Thursday

Organizing Literacy Center Materials



Yesterday I wrote about how I set up my Literacy Centers.  My school has been using Journeys for a few years now, and I'm more familiar with common core this year than I was at the beginning of last year, so I felt ready to really delve in.  You can see how I set up my rotation topics and schedule here.
Today I thought I'd share how I organize my materials.  Let's face it; the best instructional activities will not engage students if the organization behind them doesn't work!  And if it's too complicated for us to manage, we're not going to want to use it either.  There was some trial and error when it came to different locations in the room and moving desks, which the kids HATED.  Who knew how nervous they would get about other people sitting at their desk!  


So I scrapped that first idea and instead created a file folder system.  It worked for my math games, so I shouldn't be surprised that it turned out to be the best solution for my literacy activities.  They know where to access the folders, how to distribute materials, and they can stay at their own desk.  There is only one activity in the course of the week that requires a single group to move to a separate spot in the room, and fortunately I have the space to accommodate that.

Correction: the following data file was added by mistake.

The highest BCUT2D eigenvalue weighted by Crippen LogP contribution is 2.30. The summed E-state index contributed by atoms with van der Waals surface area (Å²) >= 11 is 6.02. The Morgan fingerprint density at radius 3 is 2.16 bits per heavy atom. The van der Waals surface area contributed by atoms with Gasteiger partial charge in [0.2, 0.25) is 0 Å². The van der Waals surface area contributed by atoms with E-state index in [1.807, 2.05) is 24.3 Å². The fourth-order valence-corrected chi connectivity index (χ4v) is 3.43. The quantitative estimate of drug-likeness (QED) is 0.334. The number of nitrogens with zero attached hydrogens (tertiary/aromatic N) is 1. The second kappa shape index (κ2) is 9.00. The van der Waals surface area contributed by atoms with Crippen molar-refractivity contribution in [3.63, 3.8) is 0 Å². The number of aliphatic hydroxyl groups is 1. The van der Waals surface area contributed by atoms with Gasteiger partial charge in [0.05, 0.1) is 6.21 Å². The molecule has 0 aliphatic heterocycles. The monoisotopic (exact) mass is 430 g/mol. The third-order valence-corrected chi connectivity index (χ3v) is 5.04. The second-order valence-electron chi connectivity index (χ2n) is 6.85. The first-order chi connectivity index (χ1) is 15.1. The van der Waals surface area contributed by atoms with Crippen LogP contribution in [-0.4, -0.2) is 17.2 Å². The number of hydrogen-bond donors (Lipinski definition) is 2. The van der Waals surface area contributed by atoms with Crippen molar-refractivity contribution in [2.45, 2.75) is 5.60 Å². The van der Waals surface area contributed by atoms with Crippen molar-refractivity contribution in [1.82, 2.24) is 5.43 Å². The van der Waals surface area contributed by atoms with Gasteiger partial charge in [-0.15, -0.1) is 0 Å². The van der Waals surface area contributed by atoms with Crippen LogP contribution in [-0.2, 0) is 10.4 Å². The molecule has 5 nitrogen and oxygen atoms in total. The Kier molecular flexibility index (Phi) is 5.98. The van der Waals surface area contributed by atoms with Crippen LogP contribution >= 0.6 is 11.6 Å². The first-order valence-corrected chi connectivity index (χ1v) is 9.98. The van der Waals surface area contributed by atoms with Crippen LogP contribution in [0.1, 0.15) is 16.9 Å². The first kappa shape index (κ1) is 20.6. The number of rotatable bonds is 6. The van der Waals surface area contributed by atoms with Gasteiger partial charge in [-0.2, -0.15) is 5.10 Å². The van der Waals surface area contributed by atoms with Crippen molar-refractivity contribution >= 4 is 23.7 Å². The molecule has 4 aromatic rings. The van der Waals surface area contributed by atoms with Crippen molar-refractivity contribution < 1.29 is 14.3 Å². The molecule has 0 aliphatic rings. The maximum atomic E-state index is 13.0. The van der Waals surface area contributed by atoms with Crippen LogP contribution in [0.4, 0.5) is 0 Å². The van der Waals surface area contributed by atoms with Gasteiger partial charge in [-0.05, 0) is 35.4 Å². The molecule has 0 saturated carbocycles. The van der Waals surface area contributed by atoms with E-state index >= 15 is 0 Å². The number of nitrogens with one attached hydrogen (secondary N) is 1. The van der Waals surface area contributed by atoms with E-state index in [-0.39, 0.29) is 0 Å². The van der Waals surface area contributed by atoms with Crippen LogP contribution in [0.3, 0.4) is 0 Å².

I keep the bin with 3 file folders right in the middle of my leveled readers.  My rotations are right above this set of bins as well, so everything is within reach.  Other than "read with the teacher," each of the other stations has its own file folder of activities.

Inside each file folder I can "preload" the activities for the week.  The Mentor Sentences page has 3 different activities in one, so it keeps them occupied in the "Editing" station for 3 days, and I load the spelling in on the final day. 

The Vocabulary pages look different enough from one day to the next, so the kids don't mix up which one to do first, second and so on.  I clip the "not yet" pages to the folder as a gentle reminder, and their current pages are loose in the folder for them to take. 

And finally, the Independent Reading Response folder has 3 separate envelopes.  These are clearly labeled for each Close Read slip they need to do, in order.  The kids know they need to tape the first into their notebook and complete it before they take the second.  This is the most time consuming center, so often they come back to it when they finish a different literacy center early. 

https://www.teacherspayteachers.com/Product/Mentor-Sentences-Fourth-Grade-Bundle-1136024
Considering that this is my first year running Literacy Stations since moving to fourth grade (and since Common Core began) I think they are going pretty well!  I plan to offer my Close Reads in my TPT store this summer, so if you are thinking about trying stations next year, stay tuned!

I've started to post my Mentor Sentences products in my TPT store.  There are a few freebies in the section I've linked to if you want to give them a try! Or if you want the whole set, check out my 4th grade bundle!




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Wednesday

Setting Up my Literacy Stations